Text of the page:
The Bible Story Handbook
John & Kim Walton
Sarah and I have written repeatedly about the importance of beauty in theological books for kids, but our blog tagline is “beautiful and true theological books for children.” We are, to be sure, equally as concerned with the issue of truth. If we believe the Bible to be God’s special revelation to us (and we do), children’s theological books that don’t accurately reflect Scripture are a big problem.
Today’s review isn’t of a theological book for kids but rather a book that will help us grown-ups do a better job in selecting and thinking critically about theological books for kids. And who wouldn’t want that? The Bible Story Handbook is an excellent resource that I think all families and churches, or anyone who reads or tells Bible stories to children, should have on their shelves.
Think of The Bible Story Handbook as a mini Bible commentary that’s written specifically for parents and children’s ministers. John Walton is a Bible professor at Wheaton College and he and his wife bring academic expertise and practical church experience to this project – it’s a winning combination. Most of the book is divided into 2-3 page long entries; the authors cover 175 of the most commonly told Bible stories from both Testaments. For each Bible story, the Waltons follow the same outline: Lesson Focus, Lesson Application, Biblical Context, Interpretational Issues, Background Information, and (my personal favorite) Mistakes to Avoid.
There are a number of ways this book would be useful, but here’s one scenario. Say your child was recently given a Bible storybook about Daniel and something about it strikes you as not exactly right, but you can’t quite put your finger on the exact problem even after reading the original biblical account. Flip to the corresponding chapter in this book and you’ll find a brief, highly accessible discussion on how to tell the story faithfully and common pitfalls to avoid. Most of the content is not altogether different from what you’d find in a commentary written for adults, but it offers some distinct advantages: namely, that it’s written with great awareness for how Bible stories are typically presented (for better or worse) in children’s storybooks and in contemporary children’s ministries.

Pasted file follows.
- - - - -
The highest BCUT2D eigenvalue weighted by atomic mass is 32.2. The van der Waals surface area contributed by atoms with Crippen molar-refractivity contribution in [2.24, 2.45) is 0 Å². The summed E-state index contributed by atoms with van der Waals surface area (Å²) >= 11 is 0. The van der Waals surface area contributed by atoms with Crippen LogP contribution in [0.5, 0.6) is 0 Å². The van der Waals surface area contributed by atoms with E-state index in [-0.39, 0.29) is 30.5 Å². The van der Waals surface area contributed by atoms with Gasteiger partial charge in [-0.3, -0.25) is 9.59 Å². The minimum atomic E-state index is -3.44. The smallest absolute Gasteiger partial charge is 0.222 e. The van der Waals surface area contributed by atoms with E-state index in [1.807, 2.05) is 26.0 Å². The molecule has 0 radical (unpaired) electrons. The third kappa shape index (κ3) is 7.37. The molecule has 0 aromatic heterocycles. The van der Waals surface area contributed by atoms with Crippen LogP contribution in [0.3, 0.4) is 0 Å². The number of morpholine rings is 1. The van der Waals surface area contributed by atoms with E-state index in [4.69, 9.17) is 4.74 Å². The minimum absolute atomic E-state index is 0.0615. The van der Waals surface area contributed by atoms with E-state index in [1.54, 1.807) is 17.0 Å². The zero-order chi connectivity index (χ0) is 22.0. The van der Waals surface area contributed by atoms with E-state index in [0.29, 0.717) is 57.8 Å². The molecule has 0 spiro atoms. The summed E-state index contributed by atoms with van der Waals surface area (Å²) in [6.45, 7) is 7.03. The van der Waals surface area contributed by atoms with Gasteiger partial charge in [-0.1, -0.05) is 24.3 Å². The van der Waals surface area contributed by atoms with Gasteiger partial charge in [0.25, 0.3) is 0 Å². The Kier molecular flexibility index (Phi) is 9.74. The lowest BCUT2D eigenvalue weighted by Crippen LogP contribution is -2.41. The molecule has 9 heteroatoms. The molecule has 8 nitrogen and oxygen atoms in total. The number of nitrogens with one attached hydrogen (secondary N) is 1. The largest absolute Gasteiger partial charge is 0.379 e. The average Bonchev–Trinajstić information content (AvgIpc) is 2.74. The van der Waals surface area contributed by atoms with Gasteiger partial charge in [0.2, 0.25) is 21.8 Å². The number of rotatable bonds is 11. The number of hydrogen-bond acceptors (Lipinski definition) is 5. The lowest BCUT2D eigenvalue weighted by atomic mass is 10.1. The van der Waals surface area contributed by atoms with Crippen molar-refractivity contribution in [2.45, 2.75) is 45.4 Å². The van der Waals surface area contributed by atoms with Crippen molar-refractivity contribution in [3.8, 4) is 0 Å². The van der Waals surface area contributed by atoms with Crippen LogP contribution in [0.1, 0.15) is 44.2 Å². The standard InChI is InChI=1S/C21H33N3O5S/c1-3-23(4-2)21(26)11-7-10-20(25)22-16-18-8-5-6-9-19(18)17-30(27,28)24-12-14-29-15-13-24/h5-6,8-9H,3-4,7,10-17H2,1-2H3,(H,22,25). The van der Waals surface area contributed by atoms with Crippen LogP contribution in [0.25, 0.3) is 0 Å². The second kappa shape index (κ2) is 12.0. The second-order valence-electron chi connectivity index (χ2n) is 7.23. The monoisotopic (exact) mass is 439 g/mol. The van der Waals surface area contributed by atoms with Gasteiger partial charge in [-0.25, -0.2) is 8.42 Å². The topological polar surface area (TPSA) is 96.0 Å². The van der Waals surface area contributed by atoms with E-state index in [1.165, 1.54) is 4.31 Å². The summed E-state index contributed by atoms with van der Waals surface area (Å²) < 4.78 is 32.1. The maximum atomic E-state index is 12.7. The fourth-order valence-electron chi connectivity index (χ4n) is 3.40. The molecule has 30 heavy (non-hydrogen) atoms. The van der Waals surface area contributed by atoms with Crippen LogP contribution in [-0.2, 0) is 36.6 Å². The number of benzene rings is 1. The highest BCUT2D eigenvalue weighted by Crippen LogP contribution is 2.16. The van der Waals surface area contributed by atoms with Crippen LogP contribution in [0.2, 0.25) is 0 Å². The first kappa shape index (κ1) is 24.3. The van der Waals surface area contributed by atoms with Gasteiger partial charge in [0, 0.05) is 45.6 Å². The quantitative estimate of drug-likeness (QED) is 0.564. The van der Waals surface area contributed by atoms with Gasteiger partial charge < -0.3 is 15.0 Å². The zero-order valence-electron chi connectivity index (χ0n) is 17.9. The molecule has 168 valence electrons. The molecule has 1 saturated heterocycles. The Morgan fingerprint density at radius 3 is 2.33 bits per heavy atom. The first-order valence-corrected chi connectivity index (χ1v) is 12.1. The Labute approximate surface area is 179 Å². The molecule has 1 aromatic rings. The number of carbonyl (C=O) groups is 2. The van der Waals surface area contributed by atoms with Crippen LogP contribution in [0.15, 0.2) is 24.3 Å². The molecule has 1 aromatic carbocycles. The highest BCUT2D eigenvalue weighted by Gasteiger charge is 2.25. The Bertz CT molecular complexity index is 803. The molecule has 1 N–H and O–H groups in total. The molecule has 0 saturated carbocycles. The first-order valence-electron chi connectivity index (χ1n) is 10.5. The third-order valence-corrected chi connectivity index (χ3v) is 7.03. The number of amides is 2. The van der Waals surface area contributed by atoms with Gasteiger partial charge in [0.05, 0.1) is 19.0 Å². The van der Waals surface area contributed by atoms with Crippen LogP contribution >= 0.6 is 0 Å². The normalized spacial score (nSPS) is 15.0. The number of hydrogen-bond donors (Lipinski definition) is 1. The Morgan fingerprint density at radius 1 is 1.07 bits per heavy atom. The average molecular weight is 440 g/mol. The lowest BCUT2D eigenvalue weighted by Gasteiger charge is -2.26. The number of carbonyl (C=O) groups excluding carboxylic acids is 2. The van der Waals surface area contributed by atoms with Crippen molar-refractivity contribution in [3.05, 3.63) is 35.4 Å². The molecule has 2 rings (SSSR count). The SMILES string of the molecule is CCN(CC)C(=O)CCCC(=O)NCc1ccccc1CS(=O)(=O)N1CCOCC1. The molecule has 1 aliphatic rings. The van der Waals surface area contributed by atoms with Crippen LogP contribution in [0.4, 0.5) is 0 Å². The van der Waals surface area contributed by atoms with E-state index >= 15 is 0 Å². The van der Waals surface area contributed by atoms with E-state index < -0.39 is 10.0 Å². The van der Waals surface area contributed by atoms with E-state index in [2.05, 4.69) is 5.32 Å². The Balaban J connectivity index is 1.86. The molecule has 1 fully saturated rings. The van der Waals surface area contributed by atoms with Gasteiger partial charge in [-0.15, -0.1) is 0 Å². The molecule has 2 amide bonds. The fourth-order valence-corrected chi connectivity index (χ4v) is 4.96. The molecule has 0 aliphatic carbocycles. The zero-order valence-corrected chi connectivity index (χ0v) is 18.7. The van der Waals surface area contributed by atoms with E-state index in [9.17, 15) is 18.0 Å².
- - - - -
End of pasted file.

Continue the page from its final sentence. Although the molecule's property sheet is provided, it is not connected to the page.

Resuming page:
As much as I love the reference sections of this book, the best part may actually be the introductory chapter, only 15 pages in length. There the Waltons lay out their heart for children being told Bible stories in a way that preserves Scriptural authority, encourages belief response, avoids educational of behavioral agendas, and doesn’t extrapolate with details or themes that simply aren’t found in the original text. It alone is worth the price of the entire book! Here’s a sample of the wisdom they offer us:
Is there a “wrong way” to teach a Bible story? Indeed there is. If we set our own agenda above that of the text, we are teaching the story wrongly… It is not important to the author of John 6 (the feeding of five thousand) that the boy shared his lunch. If we teach these things, we are telling the story wrongly because we are substituting what we want to teach at the expense of the biblical author’s message. A story is told rightly when we can confidently claim that it represents the intention of the author and the authority of the text… If we present something as God’s Word when it is not, we are misusing God’s name.
Sobering, but I couldn’t agree more. You can be sure that this book is going to be used in my evaluation of books we’re considering reviewing here on the blog, and I commend it to you as well.